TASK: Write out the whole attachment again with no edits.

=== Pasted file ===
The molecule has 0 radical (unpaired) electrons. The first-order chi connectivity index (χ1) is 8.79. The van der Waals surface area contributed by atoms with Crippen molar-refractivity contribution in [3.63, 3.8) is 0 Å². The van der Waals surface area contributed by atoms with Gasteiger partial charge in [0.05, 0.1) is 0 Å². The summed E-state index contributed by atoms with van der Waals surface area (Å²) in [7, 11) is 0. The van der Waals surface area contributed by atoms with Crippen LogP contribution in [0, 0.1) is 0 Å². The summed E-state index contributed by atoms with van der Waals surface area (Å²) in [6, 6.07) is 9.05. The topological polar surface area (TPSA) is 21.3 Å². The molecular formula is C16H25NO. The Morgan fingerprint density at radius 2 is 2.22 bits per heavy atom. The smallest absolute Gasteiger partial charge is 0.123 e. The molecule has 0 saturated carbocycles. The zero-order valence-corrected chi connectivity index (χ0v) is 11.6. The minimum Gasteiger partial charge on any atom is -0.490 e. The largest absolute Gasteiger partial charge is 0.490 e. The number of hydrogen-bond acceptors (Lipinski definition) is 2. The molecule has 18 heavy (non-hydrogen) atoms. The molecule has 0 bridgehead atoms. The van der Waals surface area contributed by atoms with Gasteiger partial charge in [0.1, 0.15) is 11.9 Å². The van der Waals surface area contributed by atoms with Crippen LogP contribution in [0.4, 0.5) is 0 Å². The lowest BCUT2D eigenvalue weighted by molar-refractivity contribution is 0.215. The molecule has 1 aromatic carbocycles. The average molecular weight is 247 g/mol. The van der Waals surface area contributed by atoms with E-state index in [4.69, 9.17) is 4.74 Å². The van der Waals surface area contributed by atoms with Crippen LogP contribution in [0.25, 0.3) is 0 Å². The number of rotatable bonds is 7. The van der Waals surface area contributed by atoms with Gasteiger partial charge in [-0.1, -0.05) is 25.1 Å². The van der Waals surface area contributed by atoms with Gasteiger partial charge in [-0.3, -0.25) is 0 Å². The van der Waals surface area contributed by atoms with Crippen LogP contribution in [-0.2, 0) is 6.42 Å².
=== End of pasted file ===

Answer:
The molecule has 0 radical (unpaired) electrons. The first-order chi connectivity index (χ1) is 8.79. The van der Waals surface area contributed by atoms with Crippen molar-refractivity contribution in [3.63, 3.8) is 0 Å². The van der Waals surface area contributed by atoms with Gasteiger partial charge in [0.05, 0.1) is 0 Å². The summed E-state index contributed by atoms with van der Waals surface area (Å²) in [7, 11) is 0. The van der Waals surface area contributed by atoms with Crippen LogP contribution in [0, 0.1) is 0 Å². The summed E-state index contributed by atoms with van der Waals surface area (Å²) in [6, 6.07) is 9.05. The topological polar surface area (TPSA) is 21.3 Å². The molecular formula is C16H25NO. The Morgan fingerprint density at radius 2 is 2.22 bits per heavy atom. The smallest absolute Gasteiger partial charge is 0.123 e. The molecule has 0 saturated carbocycles. The zero-order valence-corrected chi connectivity index (χ0v) is 11.6. The minimum Gasteiger partial charge on any atom is -0.490 e. The largest absolute Gasteiger partial charge is 0.490 e. The number of hydrogen-bond acceptors (Lipinski definition) is 2. The molecule has 18 heavy (non-hydrogen) atoms. The molecule has 0 bridgehead atoms. The van der Waals surface area contributed by atoms with Gasteiger partial charge in [0.1, 0.15) is 11.9 Å². The van der Waals surface area contributed by atoms with Crippen LogP contribution in [0.4, 0.5) is 0 Å². The lowest BCUT2D eigenvalue weighted by molar-refractivity contribution is 0.215. The molecule has 1 aromatic carbocycles. The average molecular weight is 247 g/mol. The van der Waals surface area contributed by atoms with E-state index in [4.69, 9.17) is 4.74 Å². The van der Waals surface area contributed by atoms with Crippen LogP contribution in [0.25, 0.3) is 0 Å². The number of rotatable bonds is 7. The van der Waals surface area contributed by atoms with Gasteiger partial charge in [-0.1, -0.05) is 25.1 Å². The van der Waals surface area contributed by atoms with Gasteiger partial charge in [-0.3, -0.25) is 0 Å². The van der Waals surface area contributed by atoms with Crippen LogP contribution in [-0.2, 0) is 6.42 Å².